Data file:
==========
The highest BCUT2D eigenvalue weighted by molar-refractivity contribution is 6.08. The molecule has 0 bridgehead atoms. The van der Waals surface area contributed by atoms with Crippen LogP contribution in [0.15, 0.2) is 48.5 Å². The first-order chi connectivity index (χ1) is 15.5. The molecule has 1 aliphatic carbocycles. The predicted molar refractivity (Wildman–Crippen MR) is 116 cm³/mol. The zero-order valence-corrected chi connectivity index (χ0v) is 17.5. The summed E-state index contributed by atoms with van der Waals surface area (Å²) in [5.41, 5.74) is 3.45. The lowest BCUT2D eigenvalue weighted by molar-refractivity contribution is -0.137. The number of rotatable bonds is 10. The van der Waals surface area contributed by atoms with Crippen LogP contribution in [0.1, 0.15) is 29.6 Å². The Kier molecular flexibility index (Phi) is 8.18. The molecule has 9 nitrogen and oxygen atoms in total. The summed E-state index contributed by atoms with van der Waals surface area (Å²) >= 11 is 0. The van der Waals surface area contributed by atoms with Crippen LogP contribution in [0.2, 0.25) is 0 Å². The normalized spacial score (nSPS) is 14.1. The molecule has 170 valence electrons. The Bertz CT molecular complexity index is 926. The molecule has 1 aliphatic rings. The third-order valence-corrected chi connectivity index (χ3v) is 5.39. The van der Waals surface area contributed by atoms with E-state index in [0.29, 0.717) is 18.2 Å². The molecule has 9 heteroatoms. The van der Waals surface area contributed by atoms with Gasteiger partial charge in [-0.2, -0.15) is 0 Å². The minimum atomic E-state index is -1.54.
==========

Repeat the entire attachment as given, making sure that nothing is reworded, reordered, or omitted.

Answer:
The highest BCUT2D eigenvalue weighted by molar-refractivity contribution is 6.08. The molecule has 0 bridgehead atoms. The van der Waals surface area contributed by atoms with Crippen LogP contribution in [0.15, 0.2) is 48.5 Å². The first-order chi connectivity index (χ1) is 15.5. The molecule has 1 aliphatic carbocycles. The predicted molar refractivity (Wildman–Crippen MR) is 116 cm³/mol. The zero-order valence-corrected chi connectivity index (χ0v) is 17.5. The summed E-state index contributed by atoms with van der Waals surface area (Å²) in [5.41, 5.74) is 3.45. The lowest BCUT2D eigenvalue weighted by molar-refractivity contribution is -0.137. The number of rotatable bonds is 10. The van der Waals surface area contributed by atoms with Crippen LogP contribution in [0.1, 0.15) is 29.6 Å². The Kier molecular flexibility index (Phi) is 8.18. The molecule has 9 nitrogen and oxygen atoms in total. The summed E-state index contributed by atoms with van der Waals surface area (Å²) >= 11 is 0. The van der Waals surface area contributed by atoms with Crippen LogP contribution in [0.2, 0.25) is 0 Å². The normalized spacial score (nSPS) is 14.1. The molecule has 170 valence electrons. The Bertz CT molecular complexity index is 926. The molecule has 1 aliphatic rings. The third-order valence-corrected chi connectivity index (χ3v) is 5.39. The van der Waals surface area contributed by atoms with E-state index in [0.29, 0.717) is 18.2 Å². The molecule has 9 heteroatoms. The van der Waals surface area contributed by atoms with Gasteiger partial charge in [-0.2, -0.15) is 0 Å². The minimum atomic E-state index is -1.54.